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A&E AXE AT THE HOSPITAL WHERE NHS WAS BORN; Casualty may shut at night to save pounds 19m.

Byline: NICK OWENS

SAVAGE Tory cutbacks have finally sliced into the very birthplace of the NHS.

The first hospital to offer free health care in 1948 is set to lose its 24-hour A&E ward.

Now 999 patients calling between midnight and 8am will be rushed past historic Trafford General to other units in Manchester to save up to pounds 19million a year.

Its casualty department is one of six in the UK facing cuts by a Government hacking pounds 20billion from the NHS budget by 2015.

Trafford's night-time closure is being sanctioned by trust bosses even though A&E doctors there have to treat patients in corridors because it is so overstretched.

Campaigners yesterday warned the plan would "sound the death knell" for the hospital where nurses formed a guard of honour for Health Minister Aneurin Bevan at the NHS launch in July 1948.

Matthew Finnegan, of Save Traf-ford General, warned: "Patients lives are being put on the line. Ambulances will have to drive past Trafford General to get to Manchester Royal Infirmary or another hospital. We must save this service."

The closure plan is part of the government's review of A&E services which means trusts merging casualty wards between neighbouring hospitals to save money. Bosses at Trafford General claim its unit is too small to operate around the clock.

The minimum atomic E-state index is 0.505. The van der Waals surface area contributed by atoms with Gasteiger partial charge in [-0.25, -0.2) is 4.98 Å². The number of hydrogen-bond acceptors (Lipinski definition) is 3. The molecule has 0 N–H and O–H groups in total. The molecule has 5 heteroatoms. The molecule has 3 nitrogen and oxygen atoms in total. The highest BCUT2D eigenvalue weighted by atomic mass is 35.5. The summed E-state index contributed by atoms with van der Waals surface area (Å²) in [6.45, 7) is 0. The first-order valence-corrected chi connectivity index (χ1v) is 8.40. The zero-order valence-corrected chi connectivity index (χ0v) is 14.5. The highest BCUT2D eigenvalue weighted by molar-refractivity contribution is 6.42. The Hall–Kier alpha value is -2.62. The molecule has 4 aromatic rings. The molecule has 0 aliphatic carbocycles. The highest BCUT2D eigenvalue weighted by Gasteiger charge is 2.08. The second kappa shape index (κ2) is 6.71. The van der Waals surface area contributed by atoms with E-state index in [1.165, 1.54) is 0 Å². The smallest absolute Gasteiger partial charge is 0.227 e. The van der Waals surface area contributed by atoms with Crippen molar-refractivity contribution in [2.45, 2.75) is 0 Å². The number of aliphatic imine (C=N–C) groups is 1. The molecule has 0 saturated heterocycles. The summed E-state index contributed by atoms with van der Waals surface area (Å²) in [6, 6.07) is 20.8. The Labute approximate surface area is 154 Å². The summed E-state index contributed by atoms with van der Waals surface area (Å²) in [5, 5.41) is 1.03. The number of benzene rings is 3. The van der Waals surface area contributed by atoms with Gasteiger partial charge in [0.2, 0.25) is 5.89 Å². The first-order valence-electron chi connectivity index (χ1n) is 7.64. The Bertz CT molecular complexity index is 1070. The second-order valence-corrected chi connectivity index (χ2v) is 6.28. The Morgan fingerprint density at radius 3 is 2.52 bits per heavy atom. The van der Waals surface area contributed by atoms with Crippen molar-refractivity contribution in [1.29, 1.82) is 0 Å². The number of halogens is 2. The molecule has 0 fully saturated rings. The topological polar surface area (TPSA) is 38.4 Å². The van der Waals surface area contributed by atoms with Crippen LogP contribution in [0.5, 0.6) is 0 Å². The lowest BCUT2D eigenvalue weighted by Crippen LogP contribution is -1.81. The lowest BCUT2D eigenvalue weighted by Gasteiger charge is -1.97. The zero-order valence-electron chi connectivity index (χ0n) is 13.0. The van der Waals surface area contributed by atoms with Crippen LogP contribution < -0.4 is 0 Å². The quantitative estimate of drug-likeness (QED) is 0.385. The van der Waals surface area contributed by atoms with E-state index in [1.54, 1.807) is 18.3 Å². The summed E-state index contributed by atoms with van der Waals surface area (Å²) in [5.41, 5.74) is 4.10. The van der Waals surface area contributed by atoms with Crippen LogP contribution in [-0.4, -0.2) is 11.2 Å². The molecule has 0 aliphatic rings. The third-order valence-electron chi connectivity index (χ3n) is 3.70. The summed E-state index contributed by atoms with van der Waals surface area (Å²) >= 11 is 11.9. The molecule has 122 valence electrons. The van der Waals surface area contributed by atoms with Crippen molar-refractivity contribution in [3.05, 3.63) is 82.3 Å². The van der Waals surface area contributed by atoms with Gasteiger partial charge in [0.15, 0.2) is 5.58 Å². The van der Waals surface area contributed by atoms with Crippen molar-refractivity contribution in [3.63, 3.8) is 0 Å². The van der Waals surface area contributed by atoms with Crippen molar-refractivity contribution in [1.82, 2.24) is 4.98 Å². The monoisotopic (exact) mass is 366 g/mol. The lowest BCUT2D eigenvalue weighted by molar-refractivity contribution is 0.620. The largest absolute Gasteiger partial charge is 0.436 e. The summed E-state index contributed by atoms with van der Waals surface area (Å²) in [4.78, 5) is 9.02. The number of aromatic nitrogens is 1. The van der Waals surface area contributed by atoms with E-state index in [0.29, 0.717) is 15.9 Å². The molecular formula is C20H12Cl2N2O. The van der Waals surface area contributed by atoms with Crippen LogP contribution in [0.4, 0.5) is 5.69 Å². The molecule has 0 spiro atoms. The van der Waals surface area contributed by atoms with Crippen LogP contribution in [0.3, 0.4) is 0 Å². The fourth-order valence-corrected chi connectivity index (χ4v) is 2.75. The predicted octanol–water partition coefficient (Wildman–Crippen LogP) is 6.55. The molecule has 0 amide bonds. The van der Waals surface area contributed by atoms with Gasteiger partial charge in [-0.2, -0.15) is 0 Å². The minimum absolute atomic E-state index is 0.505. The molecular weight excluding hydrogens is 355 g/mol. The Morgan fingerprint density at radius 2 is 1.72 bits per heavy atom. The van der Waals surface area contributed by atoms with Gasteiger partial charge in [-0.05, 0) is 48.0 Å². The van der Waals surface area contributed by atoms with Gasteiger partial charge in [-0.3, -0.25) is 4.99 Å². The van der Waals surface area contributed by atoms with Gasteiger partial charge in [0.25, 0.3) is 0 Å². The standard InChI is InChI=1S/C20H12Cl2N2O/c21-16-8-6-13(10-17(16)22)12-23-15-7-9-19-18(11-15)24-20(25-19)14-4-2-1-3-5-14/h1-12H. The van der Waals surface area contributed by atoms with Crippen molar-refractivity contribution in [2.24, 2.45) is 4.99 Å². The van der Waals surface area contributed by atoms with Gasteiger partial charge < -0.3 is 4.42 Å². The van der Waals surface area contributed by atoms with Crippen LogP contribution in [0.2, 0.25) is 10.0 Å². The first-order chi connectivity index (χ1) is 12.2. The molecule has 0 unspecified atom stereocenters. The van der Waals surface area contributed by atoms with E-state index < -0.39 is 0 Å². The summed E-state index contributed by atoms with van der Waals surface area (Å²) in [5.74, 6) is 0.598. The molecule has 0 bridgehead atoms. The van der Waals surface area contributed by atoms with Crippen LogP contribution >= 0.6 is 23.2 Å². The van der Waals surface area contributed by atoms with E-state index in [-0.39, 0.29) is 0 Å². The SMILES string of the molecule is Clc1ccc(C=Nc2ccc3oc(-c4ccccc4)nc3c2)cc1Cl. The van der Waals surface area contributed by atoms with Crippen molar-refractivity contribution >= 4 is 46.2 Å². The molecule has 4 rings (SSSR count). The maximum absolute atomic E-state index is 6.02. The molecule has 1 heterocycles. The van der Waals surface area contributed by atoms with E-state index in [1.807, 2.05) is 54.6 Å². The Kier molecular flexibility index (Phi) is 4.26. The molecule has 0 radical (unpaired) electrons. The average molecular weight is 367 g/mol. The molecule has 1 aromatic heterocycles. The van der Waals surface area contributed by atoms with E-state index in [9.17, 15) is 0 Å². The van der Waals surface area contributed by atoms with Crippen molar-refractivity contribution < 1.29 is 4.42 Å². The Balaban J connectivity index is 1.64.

PETITION So patients will have to be taken to Salford Royal, Manchester Royal Infirmary or Wythenshawe hospitals.

The plan will be put out to public consultation and thousands have signed a petition against it.

Elsewhere, Worcestershire Acute Hospitals NHS Trust wants to downgrade A&E services at Worcestershire Royal Hospital or Alexandra Hospital.

And in London health chiefs want to close units at Charing Cross, Hammersmith, Central Middlesex and Ealing Hospitals. A spokesman for the Patients Association said: "It is unacceptable that wards should be earmarked for closure when patients are facing longer delays on A&E."

Geoff Martin, from pressure group London Health Emergency, added: "It's sad the hospital where the NHS was born should be dragged into these shameful cuts."

The closure plans come just days after a poll revealed more than a third of hospitals treat A&E patients on trolleys in corridors because wards are so full.

The Nursing Standard survey also found thousands wait more than six hours to see a doctor.

Others are being sent to inappropriate wards for treatments putting their safety at risk and placing pressure on staff not trained to cope with casualty patients.

Defending the Trafford plan, Dr Simon Musgrave of Central Manchester University Hospitals NHS Foundation Trust, said: "Most people will not notice any difference.

"Seventy five per cent of what we currently do at the hospital will continue to be done there."

CAPTION(S):

Sylvia Beckingham, first ever patient at the hospital, with Aneurin Bevan at the NHS launch in 1948
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Publication:Sunday Mirror (London, England)
Geographic Code:4EUUK
Date:Aug 26, 2012
Words:475
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